Some indiviudals may find this post triggering. Please take care of yourself and be mindful that you may find this post may cause distress. You can find support here
As it is World Suicide Prevention Day, I wanted to share with you some information I have learnt throughout my training as a Counsellor and as a Samaritan. Specifically in regards to how to respond and react to someone who has shared with you that they are feeling suicidal or are having suicidal thoughts.
I know that sometimes people don’t know how to respond to being told someone they love/know/care about is feeling suicidal and not necessarily because they don’t want to be supportive – they just don’t know. I really hope that this information gives you some tools and confidence in handling these difficult conversations. It’s not easy for us, but it’s far worse for the person who is disclosing. Take care of yourself.
Do not over react
I appreciate this may be difficult. I recall in my training that Suicide was almost spoken about in a normalised way. Looking back I think this is because 95% of all the clients I have seen have had suicidal thoughts or plans. It’s painfully so very common.
If someone is feeling brave enough to come to you and tell you that they are thinking about or are planning to end their lives do you’re absolute best to not show an ounce of judgement on your face or in your voice. Do not gasp, appear mortified or panic. Take a second if you need to and just state how you’re feeling at hearing this information and ask them to explain the events that have led to this outcome. If it’s something you’ve heard before, do not become impatient, roll your eyes or act like it’s not a big deal. It is.
Remaining somewhat neutral in response will help build trust as that person will not feed judged. In order for anyone to trust you, regardless of their situation, they have to feel accepted. I know this will feel weird because suicide is so frightening, but try your best.
Keep your beliefs to yourself
Do not impose your own belief system surrounding suicide onto that person. Do not say anything that takes away from the actual person themselves and their experience. Instead, speak to them about them. Ask them about their life, recent events, recent feelings, who is their support system, can you be a part of that support system. The wonderful Fiona shared a moving piece in regards to how Suicide is not Selfish on her blog, I’ll link it here for you.
Actively listen to what they are telling you. Listen to the story they have. You don’t need to make any of their story about you, try to keep it with them. Allow them the space to get these feelings or emotions out of their head. You don’t have to give advice or suggest another support group – although you can if you feel it’s the best for that person. If they’re telling you then that means something. Listening is game changer.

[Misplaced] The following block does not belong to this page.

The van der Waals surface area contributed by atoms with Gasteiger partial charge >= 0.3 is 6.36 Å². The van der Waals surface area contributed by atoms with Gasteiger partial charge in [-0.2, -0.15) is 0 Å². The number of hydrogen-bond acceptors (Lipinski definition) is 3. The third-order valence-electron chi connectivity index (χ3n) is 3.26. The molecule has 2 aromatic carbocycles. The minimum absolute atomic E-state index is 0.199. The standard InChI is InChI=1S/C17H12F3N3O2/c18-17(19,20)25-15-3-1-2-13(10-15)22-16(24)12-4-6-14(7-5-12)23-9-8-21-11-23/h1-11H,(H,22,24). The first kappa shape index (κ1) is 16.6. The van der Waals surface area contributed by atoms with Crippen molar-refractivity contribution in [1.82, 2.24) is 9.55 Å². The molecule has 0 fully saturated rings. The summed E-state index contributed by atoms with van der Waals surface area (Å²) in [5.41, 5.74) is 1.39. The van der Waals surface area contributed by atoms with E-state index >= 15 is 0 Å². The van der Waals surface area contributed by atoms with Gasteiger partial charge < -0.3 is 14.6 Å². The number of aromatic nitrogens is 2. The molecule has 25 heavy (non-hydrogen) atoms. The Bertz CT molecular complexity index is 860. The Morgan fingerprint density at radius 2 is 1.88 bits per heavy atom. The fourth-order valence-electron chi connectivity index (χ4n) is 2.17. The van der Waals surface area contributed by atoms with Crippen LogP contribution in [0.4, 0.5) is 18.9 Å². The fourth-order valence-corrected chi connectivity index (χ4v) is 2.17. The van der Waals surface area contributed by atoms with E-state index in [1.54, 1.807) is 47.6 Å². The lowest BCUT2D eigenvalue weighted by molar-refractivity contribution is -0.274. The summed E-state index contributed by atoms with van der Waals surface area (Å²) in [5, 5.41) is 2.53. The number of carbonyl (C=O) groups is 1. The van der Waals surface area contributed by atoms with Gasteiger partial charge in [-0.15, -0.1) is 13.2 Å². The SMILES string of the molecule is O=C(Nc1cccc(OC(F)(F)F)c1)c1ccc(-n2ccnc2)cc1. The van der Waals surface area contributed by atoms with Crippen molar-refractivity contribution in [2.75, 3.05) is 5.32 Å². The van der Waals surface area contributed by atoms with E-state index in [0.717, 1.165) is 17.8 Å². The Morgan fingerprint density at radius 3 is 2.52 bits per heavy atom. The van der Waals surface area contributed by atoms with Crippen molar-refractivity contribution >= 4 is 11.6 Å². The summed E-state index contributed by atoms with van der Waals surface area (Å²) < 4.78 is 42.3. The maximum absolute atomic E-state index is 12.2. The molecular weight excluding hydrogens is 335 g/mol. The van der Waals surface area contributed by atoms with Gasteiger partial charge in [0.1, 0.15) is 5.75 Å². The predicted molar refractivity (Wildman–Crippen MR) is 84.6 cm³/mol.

Create a scale
One thing I have done with every client is create a scale. If they have informed me that they’re feeling suicidal or that suicidal thoughts are taking over I ask them on a scale of 1-10, how bad are those thoughts right now? Each week I check in with that scale. If that number is too high one week then that client will not leave me until it is lower. When they leave me I remind them of the support that is available if those thoughts become too much. You potentially may be able to do something similar if that person has trusted you with this information.
When appropriate, ask what their plans are. For that day, week, month and so on. People who have plans are less likely to commit suicide. Obviously that isn’t a fool proof way of knowing 100% but it can be an effective indication. If someone has nothing on then maybe make a plan with that person yourself. Keep an eye on them, trust your gut.
Educate yourself on who to contact if you are advised plans are going ahead. This will probably be the police but knowing family members or other friends contact information may be useful.
I have shared with clients that I would miss them if they took their own life. I would be upset, I want to see them there week after week. I’m invested in them. This isn’t about imposing my own ideology in regards to suicide on to them but more me wanting to counteract their belief system that no one cares for them. Share this with that person, but be mindful not to turn it into a guilt trip.
It may still happen
These are just ways to help you respond and have some difficult conversations. Suicide still has an air of taboo around it. If you can minimise judgement, listen and support someone you are doing the most that you can. If that person does eventually go on to take their own life it isn’t because you missed a step. Please be kind to yourself if this happens and be kind to them.
Finally, if you are suicidal and your reading this. My heart truly goes out to you that life has made you feel this way. If there was a way I could give you a squeeze and show you all the wonderful things you are then I would, in a heartbeat. You deserved more than what you have been given and I’m so sorry you’ve been let down. I myself tried to take my own life when I was 15 but I’m not going to pretend that automatically makes me understand what you feel. I know I’m just some person on the internet but I am a person, who cares for other people – including you. I’m not just talk, feel free to test me on that. I hope, if you’re able to, that you can talk to me or anyone else to just get those thoughts out of your head. I’m not here to change your decision, I’m just here so that you aren’t alone. Please reach out.